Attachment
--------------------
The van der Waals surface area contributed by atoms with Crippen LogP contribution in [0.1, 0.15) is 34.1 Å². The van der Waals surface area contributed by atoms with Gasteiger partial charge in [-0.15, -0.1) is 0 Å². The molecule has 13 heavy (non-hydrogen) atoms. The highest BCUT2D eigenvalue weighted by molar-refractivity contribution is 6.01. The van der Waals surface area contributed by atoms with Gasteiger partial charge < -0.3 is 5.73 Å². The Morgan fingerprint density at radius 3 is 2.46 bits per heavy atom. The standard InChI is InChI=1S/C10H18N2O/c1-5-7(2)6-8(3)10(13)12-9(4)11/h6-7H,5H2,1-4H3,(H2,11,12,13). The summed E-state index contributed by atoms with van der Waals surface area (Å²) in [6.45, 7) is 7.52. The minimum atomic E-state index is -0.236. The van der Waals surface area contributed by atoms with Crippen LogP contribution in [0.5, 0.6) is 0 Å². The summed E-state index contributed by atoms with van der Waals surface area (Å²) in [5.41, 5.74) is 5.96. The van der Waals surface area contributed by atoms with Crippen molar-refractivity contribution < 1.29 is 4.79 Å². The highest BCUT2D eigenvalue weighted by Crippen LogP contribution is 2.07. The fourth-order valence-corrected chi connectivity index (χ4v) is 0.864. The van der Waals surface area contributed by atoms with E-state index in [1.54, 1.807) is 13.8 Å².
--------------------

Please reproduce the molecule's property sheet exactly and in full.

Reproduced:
The van der Waals surface area contributed by atoms with Crippen LogP contribution in [0.1, 0.15) is 34.1 Å². The van der Waals surface area contributed by atoms with Gasteiger partial charge in [-0.15, -0.1) is 0 Å². The molecule has 13 heavy (non-hydrogen) atoms. The highest BCUT2D eigenvalue weighted by molar-refractivity contribution is 6.01. The van der Waals surface area contributed by atoms with Gasteiger partial charge < -0.3 is 5.73 Å². The Morgan fingerprint density at radius 3 is 2.46 bits per heavy atom. The standard InChI is InChI=1S/C10H18N2O/c1-5-7(2)6-8(3)10(13)12-9(4)11/h6-7H,5H2,1-4H3,(H2,11,12,13). The summed E-state index contributed by atoms with van der Waals surface area (Å²) in [6.45, 7) is 7.52. The minimum atomic E-state index is -0.236. The van der Waals surface area contributed by atoms with Crippen LogP contribution in [0.5, 0.6) is 0 Å². The summed E-state index contributed by atoms with van der Waals surface area (Å²) in [5.41, 5.74) is 5.96. The van der Waals surface area contributed by atoms with Crippen molar-refractivity contribution < 1.29 is 4.79 Å². The highest BCUT2D eigenvalue weighted by Crippen LogP contribution is 2.07. The fourth-order valence-corrected chi connectivity index (χ4v) is 0.864. The van der Waals surface area contributed by atoms with E-state index in [1.54, 1.807) is 13.8 Å².